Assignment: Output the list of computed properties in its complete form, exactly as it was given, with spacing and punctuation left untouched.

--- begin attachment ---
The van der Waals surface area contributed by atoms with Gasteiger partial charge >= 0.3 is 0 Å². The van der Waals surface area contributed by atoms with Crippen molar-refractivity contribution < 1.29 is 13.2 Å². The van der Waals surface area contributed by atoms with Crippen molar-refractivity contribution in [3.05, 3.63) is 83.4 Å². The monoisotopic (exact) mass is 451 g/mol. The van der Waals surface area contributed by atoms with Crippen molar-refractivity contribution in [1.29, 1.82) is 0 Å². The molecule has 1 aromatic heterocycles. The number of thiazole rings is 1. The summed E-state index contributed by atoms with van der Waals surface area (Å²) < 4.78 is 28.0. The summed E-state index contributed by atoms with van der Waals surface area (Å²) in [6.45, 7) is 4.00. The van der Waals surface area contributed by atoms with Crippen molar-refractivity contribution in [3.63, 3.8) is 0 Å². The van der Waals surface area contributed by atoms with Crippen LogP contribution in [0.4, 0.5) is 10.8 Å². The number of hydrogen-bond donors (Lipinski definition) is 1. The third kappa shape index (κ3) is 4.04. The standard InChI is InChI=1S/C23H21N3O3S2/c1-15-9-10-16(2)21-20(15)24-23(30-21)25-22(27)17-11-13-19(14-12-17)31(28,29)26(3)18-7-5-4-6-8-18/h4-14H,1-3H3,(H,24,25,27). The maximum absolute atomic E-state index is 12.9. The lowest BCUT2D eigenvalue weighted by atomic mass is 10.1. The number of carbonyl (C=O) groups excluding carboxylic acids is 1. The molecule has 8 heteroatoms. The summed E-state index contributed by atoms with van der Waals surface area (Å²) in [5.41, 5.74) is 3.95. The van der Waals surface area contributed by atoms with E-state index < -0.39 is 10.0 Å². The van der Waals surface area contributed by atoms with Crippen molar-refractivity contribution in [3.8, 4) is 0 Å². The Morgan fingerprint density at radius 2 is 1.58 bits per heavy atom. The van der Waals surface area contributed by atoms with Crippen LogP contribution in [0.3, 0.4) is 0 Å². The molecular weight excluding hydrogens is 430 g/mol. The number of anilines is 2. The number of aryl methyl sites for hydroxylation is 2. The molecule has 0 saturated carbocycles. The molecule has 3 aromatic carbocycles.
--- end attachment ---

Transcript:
The van der Waals surface area contributed by atoms with Gasteiger partial charge >= 0.3 is 0 Å². The van der Waals surface area contributed by atoms with Crippen molar-refractivity contribution < 1.29 is 13.2 Å². The van der Waals surface area contributed by atoms with Crippen molar-refractivity contribution in [3.05, 3.63) is 83.4 Å². The monoisotopic (exact) mass is 451 g/mol. The van der Waals surface area contributed by atoms with Crippen molar-refractivity contribution in [1.29, 1.82) is 0 Å². The molecule has 1 aromatic heterocycles. The number of thiazole rings is 1. The summed E-state index contributed by atoms with van der Waals surface area (Å²) < 4.78 is 28.0. The summed E-state index contributed by atoms with van der Waals surface area (Å²) in [6.45, 7) is 4.00. The van der Waals surface area contributed by atoms with Crippen molar-refractivity contribution in [3.63, 3.8) is 0 Å². The van der Waals surface area contributed by atoms with Crippen LogP contribution in [0.4, 0.5) is 10.8 Å². The number of hydrogen-bond donors (Lipinski definition) is 1. The third kappa shape index (κ3) is 4.04. The standard InChI is InChI=1S/C23H21N3O3S2/c1-15-9-10-16(2)21-20(15)24-23(30-21)25-22(27)17-11-13-19(14-12-17)31(28,29)26(3)18-7-5-4-6-8-18/h4-14H,1-3H3,(H,24,25,27). The maximum absolute atomic E-state index is 12.9. The lowest BCUT2D eigenvalue weighted by atomic mass is 10.1. The number of carbonyl (C=O) groups excluding carboxylic acids is 1. The molecule has 8 heteroatoms. The summed E-state index contributed by atoms with van der Waals surface area (Å²) in [5.41, 5.74) is 3.95. The van der Waals surface area contributed by atoms with E-state index < -0.39 is 10.0 Å². The van der Waals surface area contributed by atoms with Crippen molar-refractivity contribution in [3.8, 4) is 0 Å². The Morgan fingerprint density at radius 2 is 1.58 bits per heavy atom. The van der Waals surface area contributed by atoms with Crippen LogP contribution in [0.3, 0.4) is 0 Å². The molecular weight excluding hydrogens is 430 g/mol. The number of anilines is 2. The number of aryl methyl sites for hydroxylation is 2. The molecule has 0 saturated carbocycles. The molecule has 3 aromatic carbocycles.